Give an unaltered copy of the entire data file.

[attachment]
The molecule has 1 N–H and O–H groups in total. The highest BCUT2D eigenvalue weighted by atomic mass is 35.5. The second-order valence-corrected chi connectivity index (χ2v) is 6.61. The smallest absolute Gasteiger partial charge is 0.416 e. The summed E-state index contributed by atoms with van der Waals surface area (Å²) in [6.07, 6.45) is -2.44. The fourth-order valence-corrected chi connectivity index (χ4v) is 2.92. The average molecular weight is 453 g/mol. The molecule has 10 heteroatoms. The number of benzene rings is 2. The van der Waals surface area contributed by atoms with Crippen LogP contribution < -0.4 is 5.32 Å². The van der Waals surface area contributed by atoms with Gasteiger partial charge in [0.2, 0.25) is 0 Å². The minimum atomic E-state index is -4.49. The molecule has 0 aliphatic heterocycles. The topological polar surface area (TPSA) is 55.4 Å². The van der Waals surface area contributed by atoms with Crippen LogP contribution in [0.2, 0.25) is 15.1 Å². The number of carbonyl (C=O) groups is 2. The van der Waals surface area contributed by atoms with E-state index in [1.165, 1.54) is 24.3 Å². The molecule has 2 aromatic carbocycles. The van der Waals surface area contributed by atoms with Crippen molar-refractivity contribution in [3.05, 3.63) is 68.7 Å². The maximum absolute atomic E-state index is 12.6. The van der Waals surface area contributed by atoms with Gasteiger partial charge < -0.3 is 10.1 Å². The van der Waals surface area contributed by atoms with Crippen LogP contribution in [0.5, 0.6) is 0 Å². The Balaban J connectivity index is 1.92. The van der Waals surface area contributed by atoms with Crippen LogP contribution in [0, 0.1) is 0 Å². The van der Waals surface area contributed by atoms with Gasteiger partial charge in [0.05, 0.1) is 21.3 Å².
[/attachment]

The molecule has 1 N–H and O–H groups in total. The highest BCUT2D eigenvalue weighted by atomic mass is 35.5. The second-order valence-corrected chi connectivity index (χ2v) is 6.61. The smallest absolute Gasteiger partial charge is 0.416 e. The summed E-state index contributed by atoms with van der Waals surface area (Å²) in [6.07, 6.45) is -2.44. The fourth-order valence-corrected chi connectivity index (χ4v) is 2.92. The average molecular weight is 453 g/mol. The molecule has 10 heteroatoms. The number of benzene rings is 2. The van der Waals surface area contributed by atoms with Crippen LogP contribution < -0.4 is 5.32 Å². The van der Waals surface area contributed by atoms with Gasteiger partial charge in [0.2, 0.25) is 0 Å². The minimum atomic E-state index is -4.49. The molecule has 0 aliphatic heterocycles. The topological polar surface area (TPSA) is 55.4 Å². The van der Waals surface area contributed by atoms with Crippen LogP contribution in [0.2, 0.25) is 15.1 Å². The number of carbonyl (C=O) groups is 2. The van der Waals surface area contributed by atoms with E-state index in [1.165, 1.54) is 24.3 Å². The molecule has 2 aromatic carbocycles. The van der Waals surface area contributed by atoms with Crippen molar-refractivity contribution in [3.05, 3.63) is 68.7 Å². The maximum absolute atomic E-state index is 12.6. The van der Waals surface area contributed by atoms with Gasteiger partial charge < -0.3 is 10.1 Å². The van der Waals surface area contributed by atoms with Crippen LogP contribution in [0.5, 0.6) is 0 Å². The Balaban J connectivity index is 1.92. The van der Waals surface area contributed by atoms with Crippen LogP contribution in [0, 0.1) is 0 Å². The van der Waals surface area contributed by atoms with Gasteiger partial charge in [0.05, 0.1) is 21.3 Å².